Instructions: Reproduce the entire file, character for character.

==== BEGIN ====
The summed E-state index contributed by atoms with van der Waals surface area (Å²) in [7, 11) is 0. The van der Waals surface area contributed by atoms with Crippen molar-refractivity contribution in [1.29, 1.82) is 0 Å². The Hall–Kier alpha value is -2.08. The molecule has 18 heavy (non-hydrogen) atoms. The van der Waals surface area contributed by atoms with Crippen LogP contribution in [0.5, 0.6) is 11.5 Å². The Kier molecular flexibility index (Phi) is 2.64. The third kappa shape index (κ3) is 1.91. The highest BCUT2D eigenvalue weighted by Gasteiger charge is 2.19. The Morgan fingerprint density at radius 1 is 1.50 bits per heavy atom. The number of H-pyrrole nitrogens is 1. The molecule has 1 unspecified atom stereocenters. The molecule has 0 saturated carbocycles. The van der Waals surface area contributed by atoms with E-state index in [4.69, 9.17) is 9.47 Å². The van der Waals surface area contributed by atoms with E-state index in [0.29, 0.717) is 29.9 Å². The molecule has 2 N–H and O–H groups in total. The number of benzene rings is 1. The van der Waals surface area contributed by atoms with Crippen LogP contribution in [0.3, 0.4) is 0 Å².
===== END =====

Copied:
The summed E-state index contributed by atoms with van der Waals surface area (Å²) in [7, 11) is 0. The van der Waals surface area contributed by atoms with Crippen molar-refractivity contribution in [1.29, 1.82) is 0 Å². The Hall–Kier alpha value is -2.08. The molecule has 18 heavy (non-hydrogen) atoms. The van der Waals surface area contributed by atoms with Crippen LogP contribution in [0.5, 0.6) is 11.5 Å². The Kier molecular flexibility index (Phi) is 2.64. The third kappa shape index (κ3) is 1.91. The highest BCUT2D eigenvalue weighted by Gasteiger charge is 2.19. The Morgan fingerprint density at radius 1 is 1.50 bits per heavy atom. The number of H-pyrrole nitrogens is 1. The molecule has 1 unspecified atom stereocenters. The molecule has 0 saturated carbocycles. The van der Waals surface area contributed by atoms with E-state index in [4.69, 9.17) is 9.47 Å². The van der Waals surface area contributed by atoms with E-state index in [0.29, 0.717) is 29.9 Å². The molecule has 2 N–H and O–H groups in total. The number of benzene rings is 1. The van der Waals surface area contributed by atoms with Crippen LogP contribution in [0.3, 0.4) is 0 Å².